I Had Surgery to Look Like Martine McCutcheon but 30-minute Filler Treatment Ruined My Life

Aesthetics Hub | 10 May 2013

Looking at pictures of celebrities in magazines, Jo Sandford’s eyes would always linger on actress Martine McCutcheon’s high cheekbones.

The housewife had always felt her cheeks weren’t full enough and as she entered her 30s, and with the odd wrinkle starting to appear, cosmetic surgery seemed to hold the answer.

She decided to have dermafiller ­injections to look like the former ­EastEnders actress and it was a decision that she would live to regret.

Last year, Jo, 35, from London, developed a life-threatening infection when the filler shattered under the skin, leaving her hospitalised and disfigured.

“I wanted the same heart-shaped face as Martine. I thought it would give me confidence but in the end it nearly destroyed my life.

“Four years ago, I went to a London clinic first asking for permanent filler as I thought it would be cheaper than having regular, expensive top-ups, but they ­refused, ­saying they disliked permafillers and advised me against having them

“But stupidly I didn’t listen. I knew that I would find a doctor who would be ­willing to do them and I did,” she says.

Jo paid £500 to have three phials of a permanent filler she later found out was called Bio–Alcamid, which has since been ­withdrawn from the market, injected into her cheeks.

It took 30 minutes and was administered by a private surgeon.

“I didn’t go to a dodgy clinic and I’d thoroughly researched the subject. And I loved the way I looked with my ­prominent cheekbones.

"Then, out of the blue last year, I developed a problem with one of my cheeks. It felt painful and was so swollen my eye had practically closed.

“I became hot and sweaty, my face was burning and I was feverish so my husband Malcolm took me to our local A&E.

"They said I had developed an infection in my right cheek and I was admitted into hospital and put on an IV drip.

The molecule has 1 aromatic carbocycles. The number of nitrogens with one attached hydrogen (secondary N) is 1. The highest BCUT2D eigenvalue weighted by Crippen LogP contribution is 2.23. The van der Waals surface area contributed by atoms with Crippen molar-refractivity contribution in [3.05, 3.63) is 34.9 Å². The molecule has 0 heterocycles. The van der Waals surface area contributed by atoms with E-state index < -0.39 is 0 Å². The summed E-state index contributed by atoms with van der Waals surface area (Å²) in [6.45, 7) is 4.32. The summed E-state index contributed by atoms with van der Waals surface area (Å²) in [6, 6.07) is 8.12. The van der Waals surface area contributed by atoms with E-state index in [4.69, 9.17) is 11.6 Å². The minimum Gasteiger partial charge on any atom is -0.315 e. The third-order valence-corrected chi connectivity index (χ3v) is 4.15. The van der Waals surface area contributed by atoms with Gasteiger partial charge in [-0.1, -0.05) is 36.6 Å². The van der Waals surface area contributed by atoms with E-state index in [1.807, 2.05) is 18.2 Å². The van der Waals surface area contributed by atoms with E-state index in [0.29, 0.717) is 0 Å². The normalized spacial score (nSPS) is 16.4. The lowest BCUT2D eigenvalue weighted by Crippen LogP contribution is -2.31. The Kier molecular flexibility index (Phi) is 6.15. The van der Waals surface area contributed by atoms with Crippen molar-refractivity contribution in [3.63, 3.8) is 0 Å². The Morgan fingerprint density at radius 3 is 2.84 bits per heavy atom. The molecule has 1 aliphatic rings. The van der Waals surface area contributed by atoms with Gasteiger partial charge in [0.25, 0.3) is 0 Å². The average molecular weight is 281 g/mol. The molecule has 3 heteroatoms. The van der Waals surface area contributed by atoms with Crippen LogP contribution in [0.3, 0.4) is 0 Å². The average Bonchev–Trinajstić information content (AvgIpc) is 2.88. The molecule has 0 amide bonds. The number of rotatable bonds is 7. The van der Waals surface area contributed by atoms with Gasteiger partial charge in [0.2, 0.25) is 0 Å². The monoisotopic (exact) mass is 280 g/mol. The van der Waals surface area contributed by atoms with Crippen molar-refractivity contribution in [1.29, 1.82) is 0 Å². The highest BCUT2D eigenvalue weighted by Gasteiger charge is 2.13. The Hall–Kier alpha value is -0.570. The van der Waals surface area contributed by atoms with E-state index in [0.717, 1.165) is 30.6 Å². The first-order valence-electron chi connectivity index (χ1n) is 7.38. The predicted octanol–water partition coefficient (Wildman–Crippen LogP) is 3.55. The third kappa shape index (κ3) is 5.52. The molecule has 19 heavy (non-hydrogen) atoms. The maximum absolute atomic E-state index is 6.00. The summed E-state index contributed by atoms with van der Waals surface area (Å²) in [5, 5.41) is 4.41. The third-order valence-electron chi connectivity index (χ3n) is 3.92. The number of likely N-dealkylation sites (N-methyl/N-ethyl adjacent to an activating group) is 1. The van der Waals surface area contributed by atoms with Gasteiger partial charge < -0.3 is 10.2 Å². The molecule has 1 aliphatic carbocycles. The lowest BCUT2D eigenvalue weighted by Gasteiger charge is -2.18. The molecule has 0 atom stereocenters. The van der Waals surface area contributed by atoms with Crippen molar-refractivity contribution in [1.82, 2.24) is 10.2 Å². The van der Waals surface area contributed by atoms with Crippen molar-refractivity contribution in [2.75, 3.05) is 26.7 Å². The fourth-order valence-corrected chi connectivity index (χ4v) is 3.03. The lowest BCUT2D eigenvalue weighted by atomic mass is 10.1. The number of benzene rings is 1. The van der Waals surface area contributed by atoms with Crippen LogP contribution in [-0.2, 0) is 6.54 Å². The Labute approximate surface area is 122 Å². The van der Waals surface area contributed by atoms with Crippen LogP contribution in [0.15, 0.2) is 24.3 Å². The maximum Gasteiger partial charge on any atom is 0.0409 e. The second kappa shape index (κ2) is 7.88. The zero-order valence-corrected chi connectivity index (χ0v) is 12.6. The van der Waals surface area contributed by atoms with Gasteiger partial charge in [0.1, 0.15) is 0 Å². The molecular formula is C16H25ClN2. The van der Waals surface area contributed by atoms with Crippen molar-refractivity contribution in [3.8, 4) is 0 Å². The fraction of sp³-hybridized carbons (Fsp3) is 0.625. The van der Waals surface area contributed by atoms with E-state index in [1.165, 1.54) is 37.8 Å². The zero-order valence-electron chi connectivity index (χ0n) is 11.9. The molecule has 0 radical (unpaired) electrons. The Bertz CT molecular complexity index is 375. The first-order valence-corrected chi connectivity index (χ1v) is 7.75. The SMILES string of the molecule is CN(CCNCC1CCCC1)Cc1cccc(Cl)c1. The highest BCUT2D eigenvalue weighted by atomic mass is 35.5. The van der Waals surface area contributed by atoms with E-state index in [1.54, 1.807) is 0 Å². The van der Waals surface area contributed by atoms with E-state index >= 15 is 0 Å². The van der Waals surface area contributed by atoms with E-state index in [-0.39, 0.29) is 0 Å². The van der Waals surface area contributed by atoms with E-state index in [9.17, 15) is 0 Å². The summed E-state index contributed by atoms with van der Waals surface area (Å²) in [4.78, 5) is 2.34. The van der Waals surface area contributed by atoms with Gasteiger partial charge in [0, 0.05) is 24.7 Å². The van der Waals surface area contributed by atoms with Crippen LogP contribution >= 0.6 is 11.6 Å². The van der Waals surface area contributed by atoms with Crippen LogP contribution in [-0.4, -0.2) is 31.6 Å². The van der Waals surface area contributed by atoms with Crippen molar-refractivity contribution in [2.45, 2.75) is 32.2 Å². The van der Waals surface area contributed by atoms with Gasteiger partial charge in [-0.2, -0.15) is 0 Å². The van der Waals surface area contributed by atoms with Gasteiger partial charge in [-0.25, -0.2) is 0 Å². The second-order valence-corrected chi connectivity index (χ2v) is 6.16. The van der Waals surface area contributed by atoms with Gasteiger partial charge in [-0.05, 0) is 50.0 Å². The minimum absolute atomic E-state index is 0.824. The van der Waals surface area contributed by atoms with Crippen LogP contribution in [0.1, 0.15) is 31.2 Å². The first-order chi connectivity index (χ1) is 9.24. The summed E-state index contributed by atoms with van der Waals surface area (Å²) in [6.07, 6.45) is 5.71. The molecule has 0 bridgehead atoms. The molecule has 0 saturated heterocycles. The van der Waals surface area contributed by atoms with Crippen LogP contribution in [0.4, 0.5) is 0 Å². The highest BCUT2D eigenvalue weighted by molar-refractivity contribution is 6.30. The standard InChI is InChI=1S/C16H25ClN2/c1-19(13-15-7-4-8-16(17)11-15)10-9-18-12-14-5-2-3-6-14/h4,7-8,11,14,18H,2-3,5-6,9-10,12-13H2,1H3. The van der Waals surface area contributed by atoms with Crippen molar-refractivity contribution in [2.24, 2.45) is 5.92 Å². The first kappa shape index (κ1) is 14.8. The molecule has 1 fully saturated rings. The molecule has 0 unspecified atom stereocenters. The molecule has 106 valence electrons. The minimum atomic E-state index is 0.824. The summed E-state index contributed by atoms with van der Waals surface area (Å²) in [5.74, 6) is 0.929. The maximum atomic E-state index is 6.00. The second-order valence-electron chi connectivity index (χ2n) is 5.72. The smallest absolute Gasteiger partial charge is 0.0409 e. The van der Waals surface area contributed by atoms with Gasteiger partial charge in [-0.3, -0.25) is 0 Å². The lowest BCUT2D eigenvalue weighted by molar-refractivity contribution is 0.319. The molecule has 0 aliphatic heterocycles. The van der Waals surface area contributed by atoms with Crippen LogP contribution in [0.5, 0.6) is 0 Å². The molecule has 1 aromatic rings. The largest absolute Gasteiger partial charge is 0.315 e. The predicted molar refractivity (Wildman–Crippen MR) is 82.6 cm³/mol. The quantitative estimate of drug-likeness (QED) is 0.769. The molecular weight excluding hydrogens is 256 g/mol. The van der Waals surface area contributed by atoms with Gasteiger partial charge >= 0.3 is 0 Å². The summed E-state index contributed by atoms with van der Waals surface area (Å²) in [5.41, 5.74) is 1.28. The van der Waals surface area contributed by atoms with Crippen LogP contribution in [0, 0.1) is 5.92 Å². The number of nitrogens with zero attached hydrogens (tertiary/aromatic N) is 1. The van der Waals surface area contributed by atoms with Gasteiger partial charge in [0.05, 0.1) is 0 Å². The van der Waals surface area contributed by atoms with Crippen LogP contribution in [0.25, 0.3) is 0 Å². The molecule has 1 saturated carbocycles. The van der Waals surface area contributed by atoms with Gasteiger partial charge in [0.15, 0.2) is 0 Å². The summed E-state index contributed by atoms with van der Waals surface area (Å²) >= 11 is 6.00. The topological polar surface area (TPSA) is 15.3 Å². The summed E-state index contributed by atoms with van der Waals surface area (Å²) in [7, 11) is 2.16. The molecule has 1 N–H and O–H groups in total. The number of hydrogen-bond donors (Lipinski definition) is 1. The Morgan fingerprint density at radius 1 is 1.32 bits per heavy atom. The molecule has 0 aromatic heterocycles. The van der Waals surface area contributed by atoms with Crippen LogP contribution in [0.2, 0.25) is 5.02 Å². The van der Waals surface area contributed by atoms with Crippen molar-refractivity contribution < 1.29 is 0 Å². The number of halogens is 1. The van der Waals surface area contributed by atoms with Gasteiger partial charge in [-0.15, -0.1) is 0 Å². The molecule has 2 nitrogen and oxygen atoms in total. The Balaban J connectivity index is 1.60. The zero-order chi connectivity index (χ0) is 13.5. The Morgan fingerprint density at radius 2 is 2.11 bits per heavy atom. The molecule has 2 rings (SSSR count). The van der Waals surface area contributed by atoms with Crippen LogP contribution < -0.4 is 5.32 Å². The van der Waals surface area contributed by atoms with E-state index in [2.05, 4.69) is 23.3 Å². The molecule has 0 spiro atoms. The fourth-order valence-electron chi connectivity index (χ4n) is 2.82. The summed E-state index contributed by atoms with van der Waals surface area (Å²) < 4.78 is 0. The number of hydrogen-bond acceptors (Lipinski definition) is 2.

“After three days I began to feel better and was discharged. But a week later, I started feeling ill again.

"I couldn’t open my eye and my cheek was hot to touch. I could see the look of horror on Malcolm’s face so he rushed me back to the hospital.

“I immediately had a scan, which showed not only had the filler ­become infected again it had also migrated and shattered in both cheeks.

Jo had emergency ­surgery and a surgeon removed some but not all of the fragments of filler through aspiration.

“It was terrifying and I thought I was going to die – they said the infection was travelling towards the brain.

"But the hospital would only remove the filler in one cheek as that was life-threatening.

"They referred me back to my original surgeon to correct the other cheek.

“When I was discharged I went back to the private clinic and they removed the rest of it. But it left me with huge dents in my cheeks and sagging skin.

“It also left me with a huge revision bill. So far I’ve spent around £4,000 ­having fat transferred to fill out the holes.

"It’s a long, slow process. ­Corrective surgery will take two years.”

She adds: “A filler that took less than 30 minutes to insert nearly cost me my life.”

Seduced by the prospect of a relatively ­inexpensive solution to ageing, Jo is just one of 100,000 women a year who undergo injectables like Botox and fillers to plump up sagging faces and bodies, which up to now has been largely unregulated.

Many like Jo are influenced by celebs and TV shows like TOWIE.

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Source: Mirror

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